Friday, May 27, 2011

Food of yore

The New York Public Library has enlisted scores of volunteers to digitize the thousands of items in the Miss Frank E. Buttolph American Menu Collection, 1851-1930. There's something so gratifying about this beehive-like effort …now if the same energy could go toward solving world hunger! One thing I was surprised about was how many vegetables they ate back then (and how awesome train food was). If perusing this makes you a bit peckish, you might want to check out Best of the Best, Vol. 11: The Best Recipes from the 25 Best Cookbooks of the Year.
A real rabbit hole for an image hound, the library's digital holdings also include several theater collections—from whence comes this kooky image of 19th-century actress Charlotte Cushman as Romeo. My only question is, "Wherefore art thou Romeo?"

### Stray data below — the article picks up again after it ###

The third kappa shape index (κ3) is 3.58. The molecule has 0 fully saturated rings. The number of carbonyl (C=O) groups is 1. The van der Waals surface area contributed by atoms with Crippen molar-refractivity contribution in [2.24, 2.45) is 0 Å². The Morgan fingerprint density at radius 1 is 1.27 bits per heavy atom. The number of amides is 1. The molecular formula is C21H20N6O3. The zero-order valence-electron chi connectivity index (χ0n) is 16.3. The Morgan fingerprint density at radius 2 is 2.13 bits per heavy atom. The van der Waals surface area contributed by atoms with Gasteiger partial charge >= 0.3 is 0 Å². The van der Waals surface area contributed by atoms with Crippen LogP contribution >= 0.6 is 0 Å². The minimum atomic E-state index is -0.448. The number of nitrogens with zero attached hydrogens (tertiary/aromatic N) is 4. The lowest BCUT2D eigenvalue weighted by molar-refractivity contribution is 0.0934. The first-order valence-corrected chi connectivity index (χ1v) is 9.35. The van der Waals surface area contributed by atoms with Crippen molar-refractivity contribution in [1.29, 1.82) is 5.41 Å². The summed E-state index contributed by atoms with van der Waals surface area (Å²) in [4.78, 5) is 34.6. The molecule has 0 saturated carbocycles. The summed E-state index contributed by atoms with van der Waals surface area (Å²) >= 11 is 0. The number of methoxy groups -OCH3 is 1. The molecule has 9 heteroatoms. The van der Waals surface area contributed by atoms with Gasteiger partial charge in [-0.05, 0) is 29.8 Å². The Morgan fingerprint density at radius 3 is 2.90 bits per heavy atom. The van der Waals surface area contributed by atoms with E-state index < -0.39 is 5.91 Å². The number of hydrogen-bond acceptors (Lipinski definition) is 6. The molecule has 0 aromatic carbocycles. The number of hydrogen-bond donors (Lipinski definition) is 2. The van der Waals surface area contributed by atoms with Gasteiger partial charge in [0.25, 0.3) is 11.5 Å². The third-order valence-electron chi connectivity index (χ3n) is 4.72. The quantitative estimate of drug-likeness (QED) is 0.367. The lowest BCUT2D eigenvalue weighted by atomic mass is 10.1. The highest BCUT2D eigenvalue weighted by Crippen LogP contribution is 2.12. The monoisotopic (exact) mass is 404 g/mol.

1. You're not kidding... I want to ride that train! Also, as a Marylander, I'm curious as to what said fried chicken tastes like (I had to use the magnifier to catch it)! It's interesting that they ate so many veggies. Reminds me of Michael Pollan's "Food Rules", in which he posits that we should only eat foods that our grandmothers would recognize as food (haha)!

  2. I know what you mean ... I walk around the grocery store and there's so little that's comestible it's just ridiculous. Eating pure, healthy, unadulterated food is such a challenge these days (and expensive). I just heard a chilling piece on NPR about Mississippi -- 50% of the people there are hugely overweight & diabetes is rampant. They've lost all perspective, many people thinking that anything under 300 lbs is not a problem. The easily available food choices are all bad (fried fried fried).
    You might be interested to know that our esteemed vp at Daedalus, Helaine Harris, started a very successful farmer's market in Lewes DE.